The crowds at Tate Britain last weekend were unlikely to have thought there was anything particularly strange about Christopher Ofili's work The Upper Room, except perhaps the fact that it was partly made using several dozen dollops of elephant dung.
But these are troubled times for the Tate. Behind the scenes, the critically-acclaimed series of 13 paintings, said to be Ofili's take on the Last Supper, is at the centre of a row that has engulfed some of the biggest names in Britain's artistic establishment.
At the heart of the affair is the fact that, when The Upper Room was purchased from him for £705,000 earlier this year, Ofili was himself a Tate trustee. This, critics say, represents a major conflict of interest. It also seems to contradict official guidelines, which say: "Even the perception of a conflict of interest in relation to a board member can be extremely damaging to the body's reputation."
The matter is so serious that, last week, the Department for Culture, Media and Sport said it will investigate. Meanwhile, the Charities Commission is looking at whether the trustees breached its code of conduct. Pressure is mounting on the Tate's director, Sir Nicholas Serota, who was in charge of the Turner Prize when Ofili won it in 1998. A fortnight ago, he was forced to apologise for wrongly soliciting a charitable donation of £75,000 towards The Upper Room's asking price.
Sir Nicholas, 59, has made few enemies in his 17 years in office. He earns a modest salary of about £100,000, and even his critics acknowledge that he is open and approachable. However, he has attracted criticism as a champion of conceptual art.
And he is also facing flak after it emerged that he paid £3.3m to unnamed Balkan figures to secure the return of two stolen Turner works. Next Wednesday, when this year's Turner Prize winner is announced at the Tate, protesters will converge to call for Sir Nicholas's sacking.
Further investigations have prompted wider allegations of cronyism. Last week, it emerged that dozens of works associated with trustees - by Michael Craig-Martin, Peter Doig, Bill Woodrow, Christopher Le Brun, Michael Landy and Richard Deacon - have entered the gallery during the past 15 years. Originally, the Tate had defended the Ofili acquisition as a one-off "exception" to normal acquisition policy.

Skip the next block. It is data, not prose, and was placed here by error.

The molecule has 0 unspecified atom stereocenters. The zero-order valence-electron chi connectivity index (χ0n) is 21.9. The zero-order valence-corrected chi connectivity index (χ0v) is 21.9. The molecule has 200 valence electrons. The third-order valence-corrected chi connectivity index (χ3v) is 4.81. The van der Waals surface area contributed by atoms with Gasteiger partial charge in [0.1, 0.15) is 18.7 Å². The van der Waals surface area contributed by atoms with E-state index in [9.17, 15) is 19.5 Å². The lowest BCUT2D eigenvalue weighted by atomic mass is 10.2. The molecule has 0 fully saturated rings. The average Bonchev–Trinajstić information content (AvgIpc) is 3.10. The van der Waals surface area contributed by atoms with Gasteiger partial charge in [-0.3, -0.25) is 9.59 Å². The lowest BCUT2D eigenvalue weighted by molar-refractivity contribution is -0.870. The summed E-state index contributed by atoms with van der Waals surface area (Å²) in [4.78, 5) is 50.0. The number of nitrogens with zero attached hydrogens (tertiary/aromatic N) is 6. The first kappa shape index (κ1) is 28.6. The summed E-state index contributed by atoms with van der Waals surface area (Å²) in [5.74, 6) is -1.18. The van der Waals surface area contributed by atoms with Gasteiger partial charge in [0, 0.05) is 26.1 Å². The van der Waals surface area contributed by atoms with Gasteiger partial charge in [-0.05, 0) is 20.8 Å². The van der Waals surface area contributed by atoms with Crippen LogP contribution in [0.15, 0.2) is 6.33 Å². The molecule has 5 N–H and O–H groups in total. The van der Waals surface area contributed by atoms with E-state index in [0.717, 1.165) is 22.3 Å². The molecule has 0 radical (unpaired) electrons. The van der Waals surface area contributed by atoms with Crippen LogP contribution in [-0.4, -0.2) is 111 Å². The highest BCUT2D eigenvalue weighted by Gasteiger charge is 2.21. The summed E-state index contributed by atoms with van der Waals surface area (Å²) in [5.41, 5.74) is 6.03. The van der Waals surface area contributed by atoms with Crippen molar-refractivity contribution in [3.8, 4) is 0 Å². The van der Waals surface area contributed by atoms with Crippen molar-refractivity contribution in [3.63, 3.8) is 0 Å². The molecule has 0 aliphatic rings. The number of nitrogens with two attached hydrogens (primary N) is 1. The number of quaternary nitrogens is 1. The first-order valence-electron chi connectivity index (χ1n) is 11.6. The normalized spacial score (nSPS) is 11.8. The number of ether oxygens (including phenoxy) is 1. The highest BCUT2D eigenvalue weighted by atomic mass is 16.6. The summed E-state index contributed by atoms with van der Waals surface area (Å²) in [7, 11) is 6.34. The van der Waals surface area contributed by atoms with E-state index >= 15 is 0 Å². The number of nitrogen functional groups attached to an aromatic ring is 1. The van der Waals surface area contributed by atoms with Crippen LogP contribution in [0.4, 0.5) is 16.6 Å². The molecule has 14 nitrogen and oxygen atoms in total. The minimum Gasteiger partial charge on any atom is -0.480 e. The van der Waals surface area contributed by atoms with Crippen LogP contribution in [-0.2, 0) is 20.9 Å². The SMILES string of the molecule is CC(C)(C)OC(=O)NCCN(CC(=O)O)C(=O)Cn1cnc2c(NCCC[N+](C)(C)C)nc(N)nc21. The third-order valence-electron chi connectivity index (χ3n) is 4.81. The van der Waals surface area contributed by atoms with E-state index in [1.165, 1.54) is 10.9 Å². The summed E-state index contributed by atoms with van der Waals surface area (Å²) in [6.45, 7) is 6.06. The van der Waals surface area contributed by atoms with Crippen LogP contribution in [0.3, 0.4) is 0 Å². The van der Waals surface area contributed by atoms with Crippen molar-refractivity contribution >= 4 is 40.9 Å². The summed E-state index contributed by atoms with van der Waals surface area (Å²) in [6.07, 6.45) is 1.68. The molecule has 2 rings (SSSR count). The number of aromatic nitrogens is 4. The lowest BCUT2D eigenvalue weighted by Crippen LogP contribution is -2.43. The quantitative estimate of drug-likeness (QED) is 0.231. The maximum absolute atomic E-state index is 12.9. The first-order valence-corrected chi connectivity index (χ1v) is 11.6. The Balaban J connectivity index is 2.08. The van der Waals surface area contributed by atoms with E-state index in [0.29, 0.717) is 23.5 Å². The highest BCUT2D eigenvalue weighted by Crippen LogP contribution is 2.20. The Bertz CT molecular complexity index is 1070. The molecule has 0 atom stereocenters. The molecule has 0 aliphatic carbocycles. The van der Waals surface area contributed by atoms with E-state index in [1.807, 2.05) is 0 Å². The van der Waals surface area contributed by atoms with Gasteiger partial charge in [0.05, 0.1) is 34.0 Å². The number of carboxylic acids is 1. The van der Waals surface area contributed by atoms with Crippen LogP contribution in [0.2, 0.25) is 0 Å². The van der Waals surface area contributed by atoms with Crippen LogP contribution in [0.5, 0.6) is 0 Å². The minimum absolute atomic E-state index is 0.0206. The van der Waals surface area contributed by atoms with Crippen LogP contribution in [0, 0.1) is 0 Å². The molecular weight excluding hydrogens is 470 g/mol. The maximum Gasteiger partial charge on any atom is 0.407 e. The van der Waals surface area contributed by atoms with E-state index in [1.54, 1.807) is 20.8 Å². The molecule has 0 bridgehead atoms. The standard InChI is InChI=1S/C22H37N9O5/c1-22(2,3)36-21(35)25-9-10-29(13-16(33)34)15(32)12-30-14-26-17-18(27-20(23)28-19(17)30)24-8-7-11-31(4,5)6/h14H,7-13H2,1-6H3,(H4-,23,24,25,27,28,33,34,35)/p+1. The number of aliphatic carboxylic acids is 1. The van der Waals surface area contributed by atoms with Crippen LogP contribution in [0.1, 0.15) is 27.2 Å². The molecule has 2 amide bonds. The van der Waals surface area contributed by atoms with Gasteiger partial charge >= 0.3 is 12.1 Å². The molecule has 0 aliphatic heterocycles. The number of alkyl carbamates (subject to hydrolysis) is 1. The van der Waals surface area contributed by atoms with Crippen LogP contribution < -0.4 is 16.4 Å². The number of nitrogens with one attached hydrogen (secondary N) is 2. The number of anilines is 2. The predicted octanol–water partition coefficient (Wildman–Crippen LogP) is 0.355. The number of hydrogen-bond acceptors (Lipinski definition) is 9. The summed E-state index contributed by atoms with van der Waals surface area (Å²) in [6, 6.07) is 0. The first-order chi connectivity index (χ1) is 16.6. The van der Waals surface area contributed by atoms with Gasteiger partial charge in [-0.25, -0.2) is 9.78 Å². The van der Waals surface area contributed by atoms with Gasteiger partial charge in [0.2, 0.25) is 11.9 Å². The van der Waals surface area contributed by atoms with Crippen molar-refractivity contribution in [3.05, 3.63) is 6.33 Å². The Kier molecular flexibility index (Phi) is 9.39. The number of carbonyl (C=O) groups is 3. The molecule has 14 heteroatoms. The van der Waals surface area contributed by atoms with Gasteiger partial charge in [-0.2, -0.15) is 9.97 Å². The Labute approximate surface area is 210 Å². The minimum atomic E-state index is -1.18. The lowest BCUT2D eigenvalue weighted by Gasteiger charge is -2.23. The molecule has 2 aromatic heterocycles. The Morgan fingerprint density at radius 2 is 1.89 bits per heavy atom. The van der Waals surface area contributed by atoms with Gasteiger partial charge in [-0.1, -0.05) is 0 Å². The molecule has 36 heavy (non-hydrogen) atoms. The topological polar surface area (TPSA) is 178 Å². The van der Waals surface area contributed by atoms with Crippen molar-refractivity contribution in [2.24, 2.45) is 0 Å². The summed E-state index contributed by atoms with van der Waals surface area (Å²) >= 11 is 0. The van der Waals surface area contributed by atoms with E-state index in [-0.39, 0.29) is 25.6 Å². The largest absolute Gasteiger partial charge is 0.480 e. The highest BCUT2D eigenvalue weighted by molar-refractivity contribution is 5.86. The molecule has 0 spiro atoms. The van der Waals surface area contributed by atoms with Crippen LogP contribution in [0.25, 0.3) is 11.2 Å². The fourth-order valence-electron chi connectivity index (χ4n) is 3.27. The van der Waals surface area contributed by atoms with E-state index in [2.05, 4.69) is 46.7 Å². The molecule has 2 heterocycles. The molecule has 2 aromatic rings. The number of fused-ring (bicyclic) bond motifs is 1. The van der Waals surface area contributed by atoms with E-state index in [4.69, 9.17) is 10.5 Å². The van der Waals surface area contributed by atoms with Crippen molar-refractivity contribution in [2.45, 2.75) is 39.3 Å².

This is awkward for the great and the good who serve as Tate trustees. At present, they include the newscaster Jon Snow, the LSE director Sir Howard Davies, the HarperCollins chief executive Victoria Barnsley, the Guardian Media Group chairman Paul Myners and John Studzinski, the financier who secured Prince William's work experience stint at HSBC bank.
Meanwhile, the way the controversy unravelled has contributed to an aura of suspicion. The Tate at first refused to disclose the amount paid for The Upper Room, but it was forced to release a series of details under the Freedom of Information Act.
This precedent could have serious implications for Britain's major galleries, which may now have to release the costs of all new purchases and the identities of vendors, throwing the secretive, poorly regulated art market into turmoil.
None of these potential outcomes could have occurred to the Tate's trustees when they first met to discuss the purchase of The Upper Room in 2002. Then, it represented a unique opportunity for the Tate to get its hands on a work regarded as one of the most important pieces of British art of the past decade.
According to minutes of the meeting at which the purchase was agreed, the trustees were painfully aware of the potential conflict of interest. Ofili was required to leave the room when the potential sale was discussed, and it was agreed that the gallery would seek to minimise the cost by seeking additional funds from elsewhere.
In November 2003, Sir Nicholas "reminded trustees that... ordinarily it was the policy not to acquire work by serving trustees," but that there was a decision "to waive this rule on the basis that this was an exceptional group of works offered at an exceptional price".